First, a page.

I’d like to commend and congratulate Charles “Chip” Kopicz Jr. for receiving NASA’s highest civilian honor, the Distinguished Public Service Medal. A Berks County native, Chip received the award for his 14 years of dedication to improving America’s space technology. An engineer with ERC Inc. at the Marshall Space Flight Center, Chip has improved modules for the International Space Station, and he is currently working to refine the J2X, the next-generation engine for space travel that will replace the space shuttle program.
Last week, children across the country looked at the final mission of the space shuttle program with a wonder and awe that will carry them into careers in science, technology, engineering, and mathematics (STEM) and other fields. I want to thank Chip for his many contributions to our country’s space program and congratulate him for the example he has set for youth across the country. I believe that we should encourage children to pursue their passions and provide them with the tools they need to reach their potential.
After graduating from the Wharton School, Gabriel Mandujano used his dual degree in business and urban studies to help Mexico with its efforts to create a sustainable transit system. While there, he discovered that laundry, with its heavy use of water, electricity, and chemical cleaners, has a significant environmental impact. He also thought it could be big business.
Using an SBA micro-loan he founded Wash Cycle Laundry, an innovative new business that provides sustainable laundry service to homes and businesses around Philadelphia. The name of the company has a dual meaning- he offers laundering service with delivery by bike. Gabriel’s fleet of bicycles, which can each pull up to 200 lbs. of laundry, pick up laundry and drive it to a laundromat that uses highly efficient machines that save energy and water and uses eco-friendly detergents that lessen the environmental impact of everyday laundry use.
Gabriel currently has 75 clients including private companies that contract their laundering to Wash Cycle Laundry and he is looking to expand in cities across the nation. Using several federal jobs programs, he has been able to hire new workers and is looking to expand over the next two years.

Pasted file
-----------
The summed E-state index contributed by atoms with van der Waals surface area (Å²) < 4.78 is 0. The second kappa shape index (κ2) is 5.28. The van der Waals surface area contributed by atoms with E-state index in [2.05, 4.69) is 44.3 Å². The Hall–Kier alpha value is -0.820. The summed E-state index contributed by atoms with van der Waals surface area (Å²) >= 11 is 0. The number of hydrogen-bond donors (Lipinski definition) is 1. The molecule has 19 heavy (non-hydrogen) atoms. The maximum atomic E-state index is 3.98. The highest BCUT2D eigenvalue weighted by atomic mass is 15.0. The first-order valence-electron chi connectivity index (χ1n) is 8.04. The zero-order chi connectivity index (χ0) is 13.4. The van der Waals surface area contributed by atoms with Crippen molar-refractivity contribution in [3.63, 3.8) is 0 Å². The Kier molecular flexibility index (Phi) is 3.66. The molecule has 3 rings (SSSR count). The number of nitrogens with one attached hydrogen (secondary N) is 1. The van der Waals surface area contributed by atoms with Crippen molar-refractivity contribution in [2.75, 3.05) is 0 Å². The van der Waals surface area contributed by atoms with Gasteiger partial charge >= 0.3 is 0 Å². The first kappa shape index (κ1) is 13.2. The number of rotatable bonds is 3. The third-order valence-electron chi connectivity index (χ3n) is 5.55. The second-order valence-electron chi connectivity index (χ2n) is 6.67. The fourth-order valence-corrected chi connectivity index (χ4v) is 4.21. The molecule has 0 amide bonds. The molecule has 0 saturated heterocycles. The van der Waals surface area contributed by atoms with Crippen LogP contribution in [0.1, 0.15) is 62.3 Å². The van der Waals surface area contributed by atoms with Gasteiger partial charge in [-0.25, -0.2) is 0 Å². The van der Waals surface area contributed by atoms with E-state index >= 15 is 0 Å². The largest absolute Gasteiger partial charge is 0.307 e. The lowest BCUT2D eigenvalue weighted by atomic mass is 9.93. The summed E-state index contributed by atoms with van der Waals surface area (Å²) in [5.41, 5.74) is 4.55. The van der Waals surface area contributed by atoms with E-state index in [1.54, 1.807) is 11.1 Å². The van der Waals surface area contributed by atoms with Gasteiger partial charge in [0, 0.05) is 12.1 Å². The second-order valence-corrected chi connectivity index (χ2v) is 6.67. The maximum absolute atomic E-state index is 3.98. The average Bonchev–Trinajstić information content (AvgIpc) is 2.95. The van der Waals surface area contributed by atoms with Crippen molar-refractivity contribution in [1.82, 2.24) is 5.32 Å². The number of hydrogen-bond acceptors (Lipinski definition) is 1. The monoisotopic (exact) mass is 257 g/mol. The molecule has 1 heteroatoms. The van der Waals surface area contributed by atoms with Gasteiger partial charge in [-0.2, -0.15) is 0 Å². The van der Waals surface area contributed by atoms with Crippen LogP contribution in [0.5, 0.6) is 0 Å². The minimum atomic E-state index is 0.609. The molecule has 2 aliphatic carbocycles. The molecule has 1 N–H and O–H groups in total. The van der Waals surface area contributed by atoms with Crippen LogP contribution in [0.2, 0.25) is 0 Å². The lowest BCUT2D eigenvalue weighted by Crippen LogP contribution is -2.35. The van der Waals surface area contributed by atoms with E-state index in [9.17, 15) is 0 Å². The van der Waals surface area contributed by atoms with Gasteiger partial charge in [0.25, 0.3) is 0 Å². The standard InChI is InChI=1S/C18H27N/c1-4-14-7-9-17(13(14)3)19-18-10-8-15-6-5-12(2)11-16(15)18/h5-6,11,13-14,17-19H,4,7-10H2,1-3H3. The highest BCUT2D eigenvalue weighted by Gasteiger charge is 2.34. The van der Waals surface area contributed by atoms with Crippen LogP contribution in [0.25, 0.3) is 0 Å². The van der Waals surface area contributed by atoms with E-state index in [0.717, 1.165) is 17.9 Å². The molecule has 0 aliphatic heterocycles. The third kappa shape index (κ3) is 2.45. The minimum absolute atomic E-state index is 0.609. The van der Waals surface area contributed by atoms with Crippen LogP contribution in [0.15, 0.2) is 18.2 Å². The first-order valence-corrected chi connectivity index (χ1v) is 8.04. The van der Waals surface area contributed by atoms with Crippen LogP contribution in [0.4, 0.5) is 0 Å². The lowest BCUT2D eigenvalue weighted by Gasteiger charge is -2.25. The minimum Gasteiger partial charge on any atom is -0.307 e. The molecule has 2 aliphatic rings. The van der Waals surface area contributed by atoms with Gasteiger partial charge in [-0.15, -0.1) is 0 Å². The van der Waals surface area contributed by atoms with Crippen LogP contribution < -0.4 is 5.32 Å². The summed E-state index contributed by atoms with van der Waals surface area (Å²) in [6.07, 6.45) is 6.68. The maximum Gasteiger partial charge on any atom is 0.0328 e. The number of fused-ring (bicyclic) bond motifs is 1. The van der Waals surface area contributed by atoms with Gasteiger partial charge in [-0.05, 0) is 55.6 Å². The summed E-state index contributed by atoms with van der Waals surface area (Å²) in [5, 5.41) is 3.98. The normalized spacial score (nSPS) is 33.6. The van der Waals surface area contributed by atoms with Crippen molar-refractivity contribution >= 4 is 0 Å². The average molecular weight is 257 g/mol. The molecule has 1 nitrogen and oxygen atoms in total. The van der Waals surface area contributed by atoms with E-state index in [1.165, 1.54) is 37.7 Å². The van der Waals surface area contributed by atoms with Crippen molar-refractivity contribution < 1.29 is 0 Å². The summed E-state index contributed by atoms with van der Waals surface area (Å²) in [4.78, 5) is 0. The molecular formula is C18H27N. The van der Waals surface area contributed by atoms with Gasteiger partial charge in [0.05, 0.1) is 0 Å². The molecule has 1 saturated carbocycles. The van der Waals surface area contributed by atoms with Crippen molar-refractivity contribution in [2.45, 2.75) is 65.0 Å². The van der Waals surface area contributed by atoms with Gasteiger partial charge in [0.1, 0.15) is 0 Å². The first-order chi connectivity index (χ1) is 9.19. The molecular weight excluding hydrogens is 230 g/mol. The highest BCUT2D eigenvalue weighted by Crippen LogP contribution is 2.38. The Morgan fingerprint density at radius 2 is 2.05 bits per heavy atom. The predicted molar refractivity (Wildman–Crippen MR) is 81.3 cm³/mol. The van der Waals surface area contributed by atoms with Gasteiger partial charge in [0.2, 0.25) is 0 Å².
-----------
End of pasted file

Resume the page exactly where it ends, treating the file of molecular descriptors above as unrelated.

I commend Gabriel on his entrepreneurial spirit and contributions to the city of Philadelphia. I hope that others can be inspired by his non-traditional business approach and work to develop businesses that enhance our communities.
Joe Santelli, owner of Santelli Tempered Glass in Monessen, PA, was recently named Pennsylvania’s Small Business Owner of the Year and was honored in ceremonies both in his home state and in Washington, DC.
Joe began his company’s operations in 2006 in a former steel mill, creating 23 jobs in Pennsylvania, which he doubled within a year. In 2010, after achieving $5 million in sales, he expanded his company utilizing a loan from the Small Business Administration (SBA).
Joe took advantage of key federal resources that promote business development, such as SBA loans and Small Business Development Centers. Utilizing these tools helps entrepreneurs meet the challenges of starting, sustaining and growing their small business.
Joe is one of 275,000 small business owners in the Commonwealth of Pennsylvania, which combined employ over 3.2 million people. Small businesses are the backbone of our economy and I will continue to advocate for increased access to capital and key federal programs that help businesses create jobs and grow revenue. I applaud the courage and entrepreneurial spirit displayed by Joe Santelli and millions of Americans in establishing such enterprises.